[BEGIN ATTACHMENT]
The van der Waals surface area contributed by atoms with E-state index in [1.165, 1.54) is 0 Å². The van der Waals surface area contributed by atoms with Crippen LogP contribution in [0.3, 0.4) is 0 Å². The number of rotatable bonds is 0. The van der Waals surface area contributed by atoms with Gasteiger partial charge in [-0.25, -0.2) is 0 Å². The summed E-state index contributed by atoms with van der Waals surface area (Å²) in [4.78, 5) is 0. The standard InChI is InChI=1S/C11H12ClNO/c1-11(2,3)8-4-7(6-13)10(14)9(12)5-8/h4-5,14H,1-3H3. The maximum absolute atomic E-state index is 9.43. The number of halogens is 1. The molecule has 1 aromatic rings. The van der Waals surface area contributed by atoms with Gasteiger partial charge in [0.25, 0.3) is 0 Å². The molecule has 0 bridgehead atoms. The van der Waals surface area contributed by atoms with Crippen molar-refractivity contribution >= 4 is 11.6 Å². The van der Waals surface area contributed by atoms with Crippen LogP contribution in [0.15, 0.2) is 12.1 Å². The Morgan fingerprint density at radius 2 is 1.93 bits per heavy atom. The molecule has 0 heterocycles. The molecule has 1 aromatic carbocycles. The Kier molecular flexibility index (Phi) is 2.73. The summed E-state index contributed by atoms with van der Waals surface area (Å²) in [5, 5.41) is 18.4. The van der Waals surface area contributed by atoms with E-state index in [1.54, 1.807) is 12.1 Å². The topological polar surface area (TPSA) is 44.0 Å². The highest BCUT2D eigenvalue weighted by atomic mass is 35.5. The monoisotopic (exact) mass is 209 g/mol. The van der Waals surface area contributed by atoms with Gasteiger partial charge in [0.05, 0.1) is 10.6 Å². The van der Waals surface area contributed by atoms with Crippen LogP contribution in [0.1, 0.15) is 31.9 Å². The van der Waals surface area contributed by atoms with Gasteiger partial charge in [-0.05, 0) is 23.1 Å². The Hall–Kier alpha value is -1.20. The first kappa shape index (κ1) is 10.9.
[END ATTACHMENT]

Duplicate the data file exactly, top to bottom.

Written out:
The van der Waals surface area contributed by atoms with E-state index in [1.165, 1.54) is 0 Å². The van der Waals surface area contributed by atoms with Crippen LogP contribution in [0.3, 0.4) is 0 Å². The number of rotatable bonds is 0. The van der Waals surface area contributed by atoms with Gasteiger partial charge in [-0.25, -0.2) is 0 Å². The summed E-state index contributed by atoms with van der Waals surface area (Å²) in [4.78, 5) is 0. The standard InChI is InChI=1S/C11H12ClNO/c1-11(2,3)8-4-7(6-13)10(14)9(12)5-8/h4-5,14H,1-3H3. The maximum absolute atomic E-state index is 9.43. The number of halogens is 1. The molecule has 1 aromatic rings. The van der Waals surface area contributed by atoms with Gasteiger partial charge in [0.25, 0.3) is 0 Å². The molecule has 0 bridgehead atoms. The van der Waals surface area contributed by atoms with Crippen molar-refractivity contribution >= 4 is 11.6 Å². The van der Waals surface area contributed by atoms with Crippen LogP contribution in [0.15, 0.2) is 12.1 Å². The Morgan fingerprint density at radius 2 is 1.93 bits per heavy atom. The molecule has 0 heterocycles. The molecule has 1 aromatic carbocycles. The Kier molecular flexibility index (Phi) is 2.73. The summed E-state index contributed by atoms with van der Waals surface area (Å²) in [5, 5.41) is 18.4. The van der Waals surface area contributed by atoms with E-state index in [1.54, 1.807) is 12.1 Å². The topological polar surface area (TPSA) is 44.0 Å². The highest BCUT2D eigenvalue weighted by atomic mass is 35.5. The monoisotopic (exact) mass is 209 g/mol. The van der Waals surface area contributed by atoms with Gasteiger partial charge in [0.05, 0.1) is 10.6 Å². The van der Waals surface area contributed by atoms with Crippen LogP contribution in [0.1, 0.15) is 31.9 Å². The van der Waals surface area contributed by atoms with Gasteiger partial charge in [-0.05, 0) is 23.1 Å². The Hall–Kier alpha value is -1.20. The first kappa shape index (κ1) is 10.9.